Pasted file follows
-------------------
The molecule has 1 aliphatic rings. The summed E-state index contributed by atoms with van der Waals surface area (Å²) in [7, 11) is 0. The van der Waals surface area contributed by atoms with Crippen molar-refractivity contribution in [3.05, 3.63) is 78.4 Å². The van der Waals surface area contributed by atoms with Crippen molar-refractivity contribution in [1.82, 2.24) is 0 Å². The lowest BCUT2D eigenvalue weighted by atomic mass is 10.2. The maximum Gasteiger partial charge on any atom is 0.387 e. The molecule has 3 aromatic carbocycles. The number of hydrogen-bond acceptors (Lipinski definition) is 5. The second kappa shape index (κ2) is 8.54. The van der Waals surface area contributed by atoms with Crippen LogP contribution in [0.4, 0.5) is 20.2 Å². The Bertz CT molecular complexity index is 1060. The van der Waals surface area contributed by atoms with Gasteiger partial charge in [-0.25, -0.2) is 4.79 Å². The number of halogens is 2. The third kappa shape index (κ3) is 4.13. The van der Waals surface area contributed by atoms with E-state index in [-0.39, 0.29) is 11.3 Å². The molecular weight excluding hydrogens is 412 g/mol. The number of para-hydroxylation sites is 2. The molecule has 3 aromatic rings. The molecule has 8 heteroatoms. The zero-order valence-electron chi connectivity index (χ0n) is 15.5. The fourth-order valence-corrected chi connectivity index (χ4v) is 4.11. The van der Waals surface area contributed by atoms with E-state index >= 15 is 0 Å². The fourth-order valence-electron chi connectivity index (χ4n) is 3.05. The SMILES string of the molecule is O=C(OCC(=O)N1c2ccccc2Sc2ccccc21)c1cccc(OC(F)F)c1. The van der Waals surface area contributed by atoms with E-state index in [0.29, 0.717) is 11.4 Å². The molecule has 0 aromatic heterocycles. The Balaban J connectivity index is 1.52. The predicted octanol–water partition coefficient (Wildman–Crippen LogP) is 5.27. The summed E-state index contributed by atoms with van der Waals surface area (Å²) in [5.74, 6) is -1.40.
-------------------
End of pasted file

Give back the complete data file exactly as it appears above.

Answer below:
The molecule has 1 aliphatic rings. The summed E-state index contributed by atoms with van der Waals surface area (Å²) in [7, 11) is 0. The van der Waals surface area contributed by atoms with Crippen molar-refractivity contribution in [3.05, 3.63) is 78.4 Å². The van der Waals surface area contributed by atoms with Crippen molar-refractivity contribution in [1.82, 2.24) is 0 Å². The lowest BCUT2D eigenvalue weighted by atomic mass is 10.2. The maximum Gasteiger partial charge on any atom is 0.387 e. The molecule has 3 aromatic carbocycles. The number of hydrogen-bond acceptors (Lipinski definition) is 5. The second kappa shape index (κ2) is 8.54. The van der Waals surface area contributed by atoms with Crippen LogP contribution in [0.4, 0.5) is 20.2 Å². The Bertz CT molecular complexity index is 1060. The van der Waals surface area contributed by atoms with Gasteiger partial charge in [-0.25, -0.2) is 4.79 Å². The number of halogens is 2. The third kappa shape index (κ3) is 4.13. The van der Waals surface area contributed by atoms with E-state index in [-0.39, 0.29) is 11.3 Å². The molecular weight excluding hydrogens is 412 g/mol. The number of para-hydroxylation sites is 2. The molecule has 3 aromatic rings. The molecule has 8 heteroatoms. The zero-order valence-electron chi connectivity index (χ0n) is 15.5. The fourth-order valence-corrected chi connectivity index (χ4v) is 4.11. The van der Waals surface area contributed by atoms with E-state index >= 15 is 0 Å². The fourth-order valence-electron chi connectivity index (χ4n) is 3.05. The SMILES string of the molecule is O=C(OCC(=O)N1c2ccccc2Sc2ccccc21)c1cccc(OC(F)F)c1. The van der Waals surface area contributed by atoms with E-state index in [0.29, 0.717) is 11.4 Å². The molecule has 0 aromatic heterocycles. The Balaban J connectivity index is 1.52. The predicted octanol–water partition coefficient (Wildman–Crippen LogP) is 5.27. The summed E-state index contributed by atoms with van der Waals surface area (Å²) in [5.74, 6) is -1.40.